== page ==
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Robyn Roche-Paull's picture

The Affordable Care Act (ACA), implemented by Former President Obama in 2010, was enacted to provide a set of minimum essential benefits for commercial health insurance, such as preventative health services, cost-free screenings, and counseling.  In addition, the ACA prohibits insurance companies from denying coverage for preexisting health conditions and eliminates lifetime limits on coverage.

TRICARE is a health care entitlement for eligible uniformed service members to include Active Duty personnel, Retirees and their families. TRICARE is NOT health insurance policy or a company.  It is separate and distinct from other types of health insurance and as such does not have to comply with many of the same State or Federal rules. It is important to understand that the ACA and TRICARE are governed by two different pieces of legislation, therefore changes in one have no effect on the other.

In most cases TRICARE already offers many of the same services mandated by the ACA, such as covering individuals with preexisting conditions and providing preventative health services like vaccinations at little to no cost. However, prior to 2015, TRICARE was lacking coverage in areas required by the ACA, such as providing health care for young adults up to the age of 26, as well as breastfeeding supplies and support. The National Defense Authorization Act (NDAA) of 2015 was signed into law to bring TRICARE in line with the ACA.  Among the major changes included was the provision of breastfeeding support in the form of breast pumps and supplies, lactation counseling services and coverage for young adults up to age 26.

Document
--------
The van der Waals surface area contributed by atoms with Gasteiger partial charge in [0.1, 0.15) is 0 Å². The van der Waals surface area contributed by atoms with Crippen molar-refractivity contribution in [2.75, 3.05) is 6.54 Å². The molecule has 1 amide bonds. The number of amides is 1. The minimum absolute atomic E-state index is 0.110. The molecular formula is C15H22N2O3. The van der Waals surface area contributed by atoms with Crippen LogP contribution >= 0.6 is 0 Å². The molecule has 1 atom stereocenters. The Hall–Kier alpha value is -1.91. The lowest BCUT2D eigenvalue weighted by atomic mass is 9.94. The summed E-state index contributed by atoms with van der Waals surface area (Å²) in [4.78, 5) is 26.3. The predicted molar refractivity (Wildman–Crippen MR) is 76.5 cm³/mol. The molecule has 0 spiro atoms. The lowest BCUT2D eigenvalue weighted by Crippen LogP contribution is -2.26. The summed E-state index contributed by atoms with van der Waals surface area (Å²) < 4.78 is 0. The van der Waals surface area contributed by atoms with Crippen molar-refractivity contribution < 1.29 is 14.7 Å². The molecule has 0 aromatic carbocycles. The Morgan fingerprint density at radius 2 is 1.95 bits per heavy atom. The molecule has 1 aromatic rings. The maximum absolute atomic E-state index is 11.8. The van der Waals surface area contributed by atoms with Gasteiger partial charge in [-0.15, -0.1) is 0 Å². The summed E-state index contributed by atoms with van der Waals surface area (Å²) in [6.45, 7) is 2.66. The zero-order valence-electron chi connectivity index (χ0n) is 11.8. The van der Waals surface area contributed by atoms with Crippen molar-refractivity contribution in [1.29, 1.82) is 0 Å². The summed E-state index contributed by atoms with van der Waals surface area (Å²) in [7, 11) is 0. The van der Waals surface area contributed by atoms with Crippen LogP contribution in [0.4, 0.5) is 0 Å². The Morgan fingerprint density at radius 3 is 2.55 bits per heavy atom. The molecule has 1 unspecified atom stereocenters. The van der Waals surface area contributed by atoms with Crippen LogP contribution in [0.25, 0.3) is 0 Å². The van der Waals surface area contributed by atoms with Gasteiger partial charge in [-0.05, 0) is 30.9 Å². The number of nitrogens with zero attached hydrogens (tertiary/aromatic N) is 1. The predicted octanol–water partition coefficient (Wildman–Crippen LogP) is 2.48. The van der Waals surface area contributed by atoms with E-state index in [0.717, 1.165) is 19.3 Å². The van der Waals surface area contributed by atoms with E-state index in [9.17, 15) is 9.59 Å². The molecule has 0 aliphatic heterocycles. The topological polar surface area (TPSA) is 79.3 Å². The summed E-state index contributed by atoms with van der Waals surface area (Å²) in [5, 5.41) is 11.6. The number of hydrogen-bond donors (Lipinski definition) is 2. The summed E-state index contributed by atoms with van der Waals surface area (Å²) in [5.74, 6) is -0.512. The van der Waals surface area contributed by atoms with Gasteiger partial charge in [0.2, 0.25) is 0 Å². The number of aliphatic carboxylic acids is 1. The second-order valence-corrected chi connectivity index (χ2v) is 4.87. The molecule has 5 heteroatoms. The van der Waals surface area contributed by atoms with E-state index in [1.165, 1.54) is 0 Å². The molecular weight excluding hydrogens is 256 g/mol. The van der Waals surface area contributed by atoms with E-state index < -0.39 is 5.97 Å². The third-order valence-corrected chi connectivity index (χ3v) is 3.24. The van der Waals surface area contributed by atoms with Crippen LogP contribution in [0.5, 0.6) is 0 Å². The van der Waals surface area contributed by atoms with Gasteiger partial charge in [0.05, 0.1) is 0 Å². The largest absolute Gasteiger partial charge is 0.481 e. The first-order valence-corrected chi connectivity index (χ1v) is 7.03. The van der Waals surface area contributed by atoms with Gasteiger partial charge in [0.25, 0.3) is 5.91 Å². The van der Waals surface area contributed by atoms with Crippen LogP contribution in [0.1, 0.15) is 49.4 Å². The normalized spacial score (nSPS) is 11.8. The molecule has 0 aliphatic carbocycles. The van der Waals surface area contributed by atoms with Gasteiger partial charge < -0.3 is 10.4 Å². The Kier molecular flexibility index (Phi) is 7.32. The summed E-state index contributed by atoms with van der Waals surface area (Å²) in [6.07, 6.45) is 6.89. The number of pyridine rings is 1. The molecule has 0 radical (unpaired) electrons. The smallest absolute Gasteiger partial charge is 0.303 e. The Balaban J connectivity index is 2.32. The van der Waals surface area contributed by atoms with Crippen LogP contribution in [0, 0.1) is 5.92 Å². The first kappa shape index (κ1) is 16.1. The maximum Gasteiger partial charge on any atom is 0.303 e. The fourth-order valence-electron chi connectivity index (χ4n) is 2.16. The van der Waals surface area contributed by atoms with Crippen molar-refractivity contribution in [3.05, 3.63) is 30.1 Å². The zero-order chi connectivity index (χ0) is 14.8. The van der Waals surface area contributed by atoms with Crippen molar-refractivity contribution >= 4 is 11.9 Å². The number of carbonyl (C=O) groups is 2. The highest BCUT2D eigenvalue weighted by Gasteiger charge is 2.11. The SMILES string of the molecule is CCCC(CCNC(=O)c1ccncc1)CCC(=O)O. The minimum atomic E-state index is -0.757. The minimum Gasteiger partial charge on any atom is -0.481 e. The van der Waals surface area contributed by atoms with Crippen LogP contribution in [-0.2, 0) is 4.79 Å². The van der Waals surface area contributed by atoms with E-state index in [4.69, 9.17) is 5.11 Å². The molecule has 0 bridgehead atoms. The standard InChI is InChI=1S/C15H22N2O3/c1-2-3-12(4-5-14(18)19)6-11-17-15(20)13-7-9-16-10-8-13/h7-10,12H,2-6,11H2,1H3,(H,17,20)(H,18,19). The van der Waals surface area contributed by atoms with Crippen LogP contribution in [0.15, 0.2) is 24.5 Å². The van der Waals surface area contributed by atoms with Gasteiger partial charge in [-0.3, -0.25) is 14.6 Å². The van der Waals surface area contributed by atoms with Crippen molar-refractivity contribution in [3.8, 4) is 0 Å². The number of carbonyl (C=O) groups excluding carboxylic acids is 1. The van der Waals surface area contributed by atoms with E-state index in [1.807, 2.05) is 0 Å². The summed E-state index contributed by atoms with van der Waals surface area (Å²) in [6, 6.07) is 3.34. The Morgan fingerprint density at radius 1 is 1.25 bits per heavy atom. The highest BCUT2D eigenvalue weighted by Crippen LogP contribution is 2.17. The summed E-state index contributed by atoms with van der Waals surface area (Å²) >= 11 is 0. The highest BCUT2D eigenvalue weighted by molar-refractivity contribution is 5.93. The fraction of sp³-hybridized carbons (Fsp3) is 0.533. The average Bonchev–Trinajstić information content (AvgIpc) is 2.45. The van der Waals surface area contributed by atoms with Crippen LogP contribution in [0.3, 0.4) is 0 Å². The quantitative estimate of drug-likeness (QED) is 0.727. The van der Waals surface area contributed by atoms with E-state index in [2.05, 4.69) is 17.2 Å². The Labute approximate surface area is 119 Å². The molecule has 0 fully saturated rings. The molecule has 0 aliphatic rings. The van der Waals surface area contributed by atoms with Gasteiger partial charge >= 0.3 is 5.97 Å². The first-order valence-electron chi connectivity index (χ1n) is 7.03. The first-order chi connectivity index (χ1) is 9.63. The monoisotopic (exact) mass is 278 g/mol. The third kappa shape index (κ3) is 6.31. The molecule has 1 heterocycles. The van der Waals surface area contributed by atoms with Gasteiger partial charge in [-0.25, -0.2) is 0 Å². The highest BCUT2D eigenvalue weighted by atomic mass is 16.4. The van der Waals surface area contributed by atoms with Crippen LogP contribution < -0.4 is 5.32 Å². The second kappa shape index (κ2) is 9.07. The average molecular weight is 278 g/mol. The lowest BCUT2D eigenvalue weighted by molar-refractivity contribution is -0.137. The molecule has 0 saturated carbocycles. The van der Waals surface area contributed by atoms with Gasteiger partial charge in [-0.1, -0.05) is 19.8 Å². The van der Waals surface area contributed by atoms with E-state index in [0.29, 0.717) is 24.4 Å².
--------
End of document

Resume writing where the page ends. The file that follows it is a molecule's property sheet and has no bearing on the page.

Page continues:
With the election of President Trump the dismantling of the Affordable Care Act is high on the list of his proposed cuts. These cuts may very well impact the federal mandates providing a place and time to breastfeed at work, coverage of breast pumps by insurance companies, and lactation services by trained personnel (CLCs and IBCLCs). Will these changes impact TRICARE coverage of breastfeeding supplies and lactation services? Or coverage of young adults? Could it have an effect on any breastfeeding policies regarding time and place to pump currently set in place by each of the branches of the military?   

There are a few scenarios that might happen: should President Trump seek only to repeal and replace parts of the ACA that affect the federal budget, then the provision for nursing in the workplace will still be protected (it may be limited however) as well as health coverage for young adults. A full repeal would put this back to the States, and only 28 states have employee breastfeeding laws on the books.  It is unlikely that this would affect breastfeeding policies for each of the branches, as most of the armed forces had those in place long before the implementation of the ACA, and they are not affected by State laws.